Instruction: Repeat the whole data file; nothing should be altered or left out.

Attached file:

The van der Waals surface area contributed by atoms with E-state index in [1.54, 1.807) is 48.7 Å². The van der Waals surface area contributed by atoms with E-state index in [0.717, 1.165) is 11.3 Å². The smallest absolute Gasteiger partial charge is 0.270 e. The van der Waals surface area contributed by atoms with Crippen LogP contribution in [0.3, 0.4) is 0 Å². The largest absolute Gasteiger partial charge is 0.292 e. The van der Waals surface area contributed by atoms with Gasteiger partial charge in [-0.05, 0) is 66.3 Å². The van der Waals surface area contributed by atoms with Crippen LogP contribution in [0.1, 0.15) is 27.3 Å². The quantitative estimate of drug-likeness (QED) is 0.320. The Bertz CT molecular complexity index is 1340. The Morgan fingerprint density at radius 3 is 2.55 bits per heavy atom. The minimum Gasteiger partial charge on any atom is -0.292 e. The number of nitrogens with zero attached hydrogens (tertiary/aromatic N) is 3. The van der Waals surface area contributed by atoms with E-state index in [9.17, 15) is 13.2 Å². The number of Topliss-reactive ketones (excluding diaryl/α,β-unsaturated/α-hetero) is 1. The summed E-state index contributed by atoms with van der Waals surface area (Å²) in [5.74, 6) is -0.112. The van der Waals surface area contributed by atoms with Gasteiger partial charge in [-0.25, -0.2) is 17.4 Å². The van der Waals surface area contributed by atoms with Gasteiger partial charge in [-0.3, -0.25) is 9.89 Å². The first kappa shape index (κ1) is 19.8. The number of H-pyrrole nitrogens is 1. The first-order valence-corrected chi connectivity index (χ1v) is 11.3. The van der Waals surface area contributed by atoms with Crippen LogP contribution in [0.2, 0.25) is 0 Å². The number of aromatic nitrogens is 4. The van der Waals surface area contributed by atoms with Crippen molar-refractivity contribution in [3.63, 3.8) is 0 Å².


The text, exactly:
The van der Waals surface area contributed by atoms with E-state index in [1.54, 1.807) is 48.7 Å². The van der Waals surface area contributed by atoms with E-state index in [0.717, 1.165) is 11.3 Å². The smallest absolute Gasteiger partial charge is 0.270 e. The van der Waals surface area contributed by atoms with Crippen LogP contribution in [0.3, 0.4) is 0 Å². The largest absolute Gasteiger partial charge is 0.292 e. The van der Waals surface area contributed by atoms with Gasteiger partial charge in [-0.05, 0) is 66.3 Å². The van der Waals surface area contributed by atoms with Crippen LogP contribution in [0.1, 0.15) is 27.3 Å². The quantitative estimate of drug-likeness (QED) is 0.320. The Bertz CT molecular complexity index is 1340. The Morgan fingerprint density at radius 3 is 2.55 bits per heavy atom. The minimum Gasteiger partial charge on any atom is -0.292 e. The number of nitrogens with zero attached hydrogens (tertiary/aromatic N) is 3. The van der Waals surface area contributed by atoms with E-state index in [9.17, 15) is 13.2 Å². The number of Topliss-reactive ketones (excluding diaryl/α,β-unsaturated/α-hetero) is 1. The summed E-state index contributed by atoms with van der Waals surface area (Å²) in [5.74, 6) is -0.112. The van der Waals surface area contributed by atoms with Gasteiger partial charge in [-0.25, -0.2) is 17.4 Å². The van der Waals surface area contributed by atoms with Gasteiger partial charge in [-0.3, -0.25) is 9.89 Å². The first kappa shape index (κ1) is 19.8. The number of H-pyrrole nitrogens is 1. The first-order valence-corrected chi connectivity index (χ1v) is 11.3. The van der Waals surface area contributed by atoms with Crippen LogP contribution in [0.2, 0.25) is 0 Å². The number of aromatic nitrogens is 4. The van der Waals surface area contributed by atoms with Crippen molar-refractivity contribution in [3.63, 3.8) is 0 Å².